Profiles of Positive Change




James Kingstan Wilson’s electric yellow hair and warm smile light up the desk where he sits, with a stack of files in his arms, ready to run from one task to another. Even before he graduated the Peer Recovery Education Program (PREP) in 2011, Kingstan was at the AIDS Service Center of NYC’s (ASCNYC) main office nearly every day, filing paperwork and asking for any work that needed help getting done. Now he’s a Peer Educator and Peer Consultant at the agency, an HIV Testing Specialist, supply clerk, group leader of Words of Wisdom, and Executive Officer of SWAG.

“I love to work,” Kingstan says, “so I stay busy.” He found ASCNYC when an agency client introduced him to SWAG (Sexy With A Goal, a program for young MSMs) in October of 2010, a few weeks after he moved to New York City. He had just finished serving in Iraq and Afghanistan, completed his Bachelors in Chemical Engineering, and was looking for a new adventure. He started working at McDonald’s Corporation, earning over seventy grand a year, but soon quit to volunteer full-time at ASCNYC. For the first time in his life, Kingstan felt like he was doing something that truly mattered. “This agency gave me so much,” he says, “and I feel like all of that precedes money.”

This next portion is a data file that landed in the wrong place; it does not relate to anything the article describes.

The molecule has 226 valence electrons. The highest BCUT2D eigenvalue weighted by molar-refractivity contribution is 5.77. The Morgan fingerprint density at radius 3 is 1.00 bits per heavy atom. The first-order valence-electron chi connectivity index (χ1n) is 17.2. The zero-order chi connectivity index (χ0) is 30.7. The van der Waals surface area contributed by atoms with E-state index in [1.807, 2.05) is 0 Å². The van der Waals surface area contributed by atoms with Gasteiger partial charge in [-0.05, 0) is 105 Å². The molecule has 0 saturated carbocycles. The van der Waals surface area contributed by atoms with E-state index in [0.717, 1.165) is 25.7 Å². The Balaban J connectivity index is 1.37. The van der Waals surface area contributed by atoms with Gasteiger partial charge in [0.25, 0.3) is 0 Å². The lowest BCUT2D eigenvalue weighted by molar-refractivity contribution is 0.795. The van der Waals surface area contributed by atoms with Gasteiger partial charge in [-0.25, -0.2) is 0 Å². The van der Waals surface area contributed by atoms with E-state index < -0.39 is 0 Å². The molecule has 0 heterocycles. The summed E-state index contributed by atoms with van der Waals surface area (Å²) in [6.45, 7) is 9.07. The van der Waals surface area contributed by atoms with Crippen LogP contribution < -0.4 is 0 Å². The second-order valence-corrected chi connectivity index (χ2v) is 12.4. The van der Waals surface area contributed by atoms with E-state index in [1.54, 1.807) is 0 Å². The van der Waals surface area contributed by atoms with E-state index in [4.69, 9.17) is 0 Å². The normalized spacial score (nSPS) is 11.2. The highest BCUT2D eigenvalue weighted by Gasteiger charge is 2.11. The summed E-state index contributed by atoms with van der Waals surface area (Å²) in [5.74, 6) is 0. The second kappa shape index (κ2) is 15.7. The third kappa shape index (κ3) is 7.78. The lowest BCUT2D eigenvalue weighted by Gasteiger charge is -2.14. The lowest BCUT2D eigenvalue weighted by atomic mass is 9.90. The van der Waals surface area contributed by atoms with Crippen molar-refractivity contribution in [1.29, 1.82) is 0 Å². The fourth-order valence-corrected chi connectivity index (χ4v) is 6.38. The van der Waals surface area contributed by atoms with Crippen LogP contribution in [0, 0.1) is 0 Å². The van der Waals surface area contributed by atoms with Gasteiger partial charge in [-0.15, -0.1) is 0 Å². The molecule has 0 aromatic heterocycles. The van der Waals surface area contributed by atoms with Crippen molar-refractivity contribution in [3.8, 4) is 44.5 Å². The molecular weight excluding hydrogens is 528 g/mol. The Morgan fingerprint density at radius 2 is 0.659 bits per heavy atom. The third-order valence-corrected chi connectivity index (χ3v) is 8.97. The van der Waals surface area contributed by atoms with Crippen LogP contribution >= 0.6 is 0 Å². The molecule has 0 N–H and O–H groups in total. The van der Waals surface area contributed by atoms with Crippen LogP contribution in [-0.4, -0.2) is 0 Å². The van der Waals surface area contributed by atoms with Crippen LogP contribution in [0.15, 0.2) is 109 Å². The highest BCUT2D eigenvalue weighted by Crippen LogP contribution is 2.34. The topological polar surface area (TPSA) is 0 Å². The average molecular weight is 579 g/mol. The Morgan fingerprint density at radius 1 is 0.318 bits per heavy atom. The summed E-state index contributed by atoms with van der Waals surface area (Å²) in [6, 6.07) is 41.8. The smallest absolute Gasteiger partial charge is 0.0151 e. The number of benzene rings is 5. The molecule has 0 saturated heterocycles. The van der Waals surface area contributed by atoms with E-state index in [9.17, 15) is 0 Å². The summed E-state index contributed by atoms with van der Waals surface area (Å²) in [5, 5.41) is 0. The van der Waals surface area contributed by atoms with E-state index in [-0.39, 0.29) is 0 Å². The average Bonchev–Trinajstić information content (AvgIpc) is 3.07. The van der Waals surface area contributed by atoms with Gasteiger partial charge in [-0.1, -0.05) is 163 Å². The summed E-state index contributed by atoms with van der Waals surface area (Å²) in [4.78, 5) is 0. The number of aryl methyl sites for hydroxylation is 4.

As a Peer, Kingstan reaches out to clients who come into the center worn by life and silenced by stigma. He counsels people on risky behaviors and harm reduction. He shares his story to give others courage. “I want to help the little guys out that don’t have a voice,” he explains.

The idea of having a voice is so important to Kingstan that he teaches it to his son, a seven-year-old with a tuft of curly hair and a contagious laugh like his father’s. “I’ll always ask my son his opinion on something, even though he’s a child,” he says. “I never will tell him, you have to do this because I said so.” Kingstan has seen too many people stripped of their voices. “If my son can exercise his voice now as a child,” he says, “when he gets older no one’s going to be able to take that from him.”